The household survey is a phone survey conducted by the BLS. It measures unemployment and many other factors.

If you work one hour, you are employed. If you don’t have a job and fail to look for one, you are not considered unemployed, rather, you drop out of the labor force.

Looking for jobs on Monster does not count as “looking for a job”. You need an actual interview or send out a resume.

These distortions artificially lower the unemployment rate, artificially boost full-time employment, and artificially increase the payroll jobs report every month.

Final Thoughts

Despite the alleged robust jobs picture, wages have not kept up with inflation, especially for those in school, those seeking to buy a home, and those who buy their own health insurance.

This report was one of the strangest in a long time: Jobs rose by 304,000 but the U6 unemployment rate jumped by 0.5 percentage points, the population declined by 649,000 and the two-month discrepancy between jobs and employment is enormous, with or without revisions.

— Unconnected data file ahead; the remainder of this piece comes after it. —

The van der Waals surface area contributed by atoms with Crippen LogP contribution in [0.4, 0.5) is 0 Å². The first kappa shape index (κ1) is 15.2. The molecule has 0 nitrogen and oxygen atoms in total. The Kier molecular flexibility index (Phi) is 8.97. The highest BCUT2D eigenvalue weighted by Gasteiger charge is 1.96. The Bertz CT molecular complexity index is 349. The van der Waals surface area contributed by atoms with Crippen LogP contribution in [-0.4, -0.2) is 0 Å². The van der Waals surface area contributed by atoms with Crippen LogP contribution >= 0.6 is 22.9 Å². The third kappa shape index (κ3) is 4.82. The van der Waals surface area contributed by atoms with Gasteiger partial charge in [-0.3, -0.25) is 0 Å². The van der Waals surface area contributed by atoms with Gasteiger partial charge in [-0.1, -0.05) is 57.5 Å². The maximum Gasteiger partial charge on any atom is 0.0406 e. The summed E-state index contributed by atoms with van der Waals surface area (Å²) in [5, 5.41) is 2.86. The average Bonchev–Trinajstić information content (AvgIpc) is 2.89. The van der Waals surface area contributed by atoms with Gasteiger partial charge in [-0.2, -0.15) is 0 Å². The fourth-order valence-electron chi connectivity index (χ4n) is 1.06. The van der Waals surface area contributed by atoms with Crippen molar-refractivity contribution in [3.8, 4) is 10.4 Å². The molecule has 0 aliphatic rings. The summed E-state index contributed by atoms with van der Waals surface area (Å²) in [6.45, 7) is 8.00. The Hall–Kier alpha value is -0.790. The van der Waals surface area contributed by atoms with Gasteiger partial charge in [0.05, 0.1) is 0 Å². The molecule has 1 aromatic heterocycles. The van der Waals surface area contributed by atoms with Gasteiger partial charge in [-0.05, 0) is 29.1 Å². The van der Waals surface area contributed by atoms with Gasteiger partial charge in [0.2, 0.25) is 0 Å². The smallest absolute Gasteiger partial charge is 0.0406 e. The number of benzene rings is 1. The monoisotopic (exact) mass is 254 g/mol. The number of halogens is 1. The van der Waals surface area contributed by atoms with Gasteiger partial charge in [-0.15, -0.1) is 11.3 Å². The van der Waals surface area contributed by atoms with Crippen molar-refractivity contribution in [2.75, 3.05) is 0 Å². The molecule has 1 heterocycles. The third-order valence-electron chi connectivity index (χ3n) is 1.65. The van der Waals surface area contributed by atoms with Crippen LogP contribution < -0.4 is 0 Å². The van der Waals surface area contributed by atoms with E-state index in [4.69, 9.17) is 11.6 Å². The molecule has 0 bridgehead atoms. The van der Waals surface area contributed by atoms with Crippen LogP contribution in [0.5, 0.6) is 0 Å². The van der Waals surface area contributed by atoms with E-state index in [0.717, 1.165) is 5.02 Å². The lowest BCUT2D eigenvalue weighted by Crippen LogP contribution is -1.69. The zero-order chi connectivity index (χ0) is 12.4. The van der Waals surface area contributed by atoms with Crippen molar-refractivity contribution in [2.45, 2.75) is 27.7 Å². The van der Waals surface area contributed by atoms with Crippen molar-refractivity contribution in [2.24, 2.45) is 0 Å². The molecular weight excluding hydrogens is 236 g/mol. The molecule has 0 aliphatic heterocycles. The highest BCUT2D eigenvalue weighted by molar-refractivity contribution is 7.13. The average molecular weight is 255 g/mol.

More smelly revisions surely coming after this mess.

Mike “Mish” Shedlock

Comments (6)
No. 1-4
Casual_Observer
Casual_Observer

I tend to think 2018 was the aberration in U-6 and U-3. I suspect we are headed back to unemployment in the 4s and U-6 in the 8s. The real issue here is part time job growth is not sustainable. Companies will cut at the first sign of weakness.

bradw2k
bradw2k

if this is a bottoming, then ~1 year to US recession would rhyme with history

Realist
Realist

The monthly numbers fluctuate, but the trend remains; slow job and wage growth, and slow economic growth for 10 years now. I expect this to continue this year barring a black swan event.

themonosynaptic
themonosynaptic

It looks like the powers that be believe they have found a way to run 4 yards on every down then kick a field goal, and they've chosen that over throwing the ball and taking the risks of a big turnaround (recession) vs. a chance at a touchdown (boom years).